Itís very HARD to train our brain. Very, very hard.  If you train your brain to pay attention to your own feelings will you never have another flashback?  I donít know.  But you will choose life.  You will allow the third part of yourself to have a seat at the table of life, as it deserved all along.

These days I see myself as Three.  Mind, body and spirit.  And my spirit is where my feelings live. And to deny my spirit is to deny a whole part of me. All three are needed for my life. To deny one part leaves a hole.   And when I left that hole?  When I denied my own feelings?  And tried to use logic alone? I still needed that hole filled. So I filled it in with otherís thoughts, feelings and beliefs. Because it was all I knew!  It is what I was forced to do!  I allowed others inside of me to help run my life.  And it was the worst betrayal I have ever experienced.  Worse than any betrayal by a lover or a friend or a loved one.  To turn my back on myself and to ALLOW, yes, ALLOW others who were not me to have a seat at the table of my life was the worst thing I have ever done to myself.

But I was trained to do so as a child.  I was trained that this was the right thing to do.  That I had no right to boundaries or to my own feelings, and that I MUST allow others feelings to take precedence over mine.  And I was trained mine should not even existÖ

But that is how I have lived most of my life and I am now 58. So now, belatedly, it seems the cure is believing in me, and allowing me, all of me, and my FEELINGS a seat at the table of my life.  There will be No More allowing others to tell me what I feel, think, believe, know, or donít know. And if they insist?  Then they are  going to be bid adieu. These people are toxic, and they are the ones who eagerly helped to keep my own feelings enslaved, caged, forbidden and forgotten, And tried to force their own upon me, as they saw the hole in me as surely as if I had shined a powerful floodlight upon the gaping hole within myself. And they were all too eager to fill it.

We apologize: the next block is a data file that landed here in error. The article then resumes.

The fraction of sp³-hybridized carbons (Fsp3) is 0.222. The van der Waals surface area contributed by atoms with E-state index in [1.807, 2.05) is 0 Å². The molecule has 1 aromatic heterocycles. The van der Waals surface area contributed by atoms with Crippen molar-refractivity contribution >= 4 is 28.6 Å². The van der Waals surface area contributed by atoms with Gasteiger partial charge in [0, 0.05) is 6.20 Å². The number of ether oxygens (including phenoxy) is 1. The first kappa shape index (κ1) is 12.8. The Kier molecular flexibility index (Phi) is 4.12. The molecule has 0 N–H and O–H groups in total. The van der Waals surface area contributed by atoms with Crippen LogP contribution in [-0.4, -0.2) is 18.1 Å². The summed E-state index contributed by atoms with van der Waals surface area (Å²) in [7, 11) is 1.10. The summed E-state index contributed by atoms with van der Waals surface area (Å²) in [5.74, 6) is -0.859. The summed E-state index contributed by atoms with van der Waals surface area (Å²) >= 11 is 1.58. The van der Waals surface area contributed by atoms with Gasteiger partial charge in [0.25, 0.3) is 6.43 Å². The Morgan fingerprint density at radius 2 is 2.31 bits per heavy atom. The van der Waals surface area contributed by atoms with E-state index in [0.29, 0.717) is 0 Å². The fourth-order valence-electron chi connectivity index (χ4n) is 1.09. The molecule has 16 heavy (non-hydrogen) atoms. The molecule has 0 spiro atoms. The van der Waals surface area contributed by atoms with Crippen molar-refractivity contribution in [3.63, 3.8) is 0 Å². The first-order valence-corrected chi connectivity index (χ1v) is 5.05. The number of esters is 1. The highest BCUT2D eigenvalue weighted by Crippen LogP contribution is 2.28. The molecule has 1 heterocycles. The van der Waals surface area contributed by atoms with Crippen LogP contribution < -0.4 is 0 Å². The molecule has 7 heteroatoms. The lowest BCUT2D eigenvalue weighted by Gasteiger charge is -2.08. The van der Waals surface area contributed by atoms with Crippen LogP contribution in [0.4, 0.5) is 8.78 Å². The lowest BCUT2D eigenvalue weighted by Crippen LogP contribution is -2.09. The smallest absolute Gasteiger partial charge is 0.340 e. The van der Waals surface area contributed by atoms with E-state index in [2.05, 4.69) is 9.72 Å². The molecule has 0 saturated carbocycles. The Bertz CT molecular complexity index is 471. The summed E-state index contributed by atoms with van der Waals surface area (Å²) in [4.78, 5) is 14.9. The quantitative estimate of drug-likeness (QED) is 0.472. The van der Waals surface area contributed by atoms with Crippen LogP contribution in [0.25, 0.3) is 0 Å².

I think survival as a child definitely required me stuffing my own feelings.  But it doesnít explain the huge feelings I get nowadays when attacked does it? Yes I think it does.  I think you go along acting like a robot, and thinking if I donít feel anything, and if I hide my feelings, and if I smile and act nice, then nothing bad is going to happen to me. But you still have that gaping blind hole within you, and you still allow TOO MUCH from other people inside of you. And the only people who want to get inside of you are Narcissists. 

Most peace loving people DONíT try to get inside of you and manipulate your feelings. But the Narcissists do, they NEED to get inside of you. And because they are Narcissists they MUST have the explosion, the drama, the emotional reaction, and your CPTSD is PERFECT.

They ďknowĒ somehow that you have stuffed and refused and hidden those feelings, but they know itís in there. And once you let them in?  Because you have been trained to let them in, because youíve been trained that you are ďsupposedĒ to let them in with their bad ugly awful stuff?  Well itís home free now! Now they can poke and prod and needle away until they get the explosion of YOUR pain that THEY need.  Because as hard as you try to hide it and conceal it?  Itís still in there. And they find it, gleeful as children on Christmas morning when they find, open and provoke your emotional pain.

But not after you wake. Not after you decide you deserve and are entitled to your own feelings. And that nobody is going to manipulate you ever again. After you find and resuscitate and revive and encourage and support your own feelings?  And start setting boundaries to keep the Narcissists out? The people who want to provoke you and manipulate you and cause you pain for their own pleasure?  Well, it will never happen again. Or if it does, you will ďseeí it for what it is and you will LEARN to set the boundaries needed to deny them entry into your soul ever again.

And always remember, that real people?  Who are not narcissists? Would never pull this crap in a million years.  They want what you want.  A happy peaceful coexistence. They have always seemed so boring to you, and they just didnít give you a buzz. Well the buzz is poison, so wake up, start feeling your own feelings, and seek true friendship with those who ARENíT looking to blow you up, root around in your soul and manipulate you into excruciating pain.  And once you start having your own feelings?  You wonít need the buzz anymore. You will shun it like the plague. And welcome like minded souls.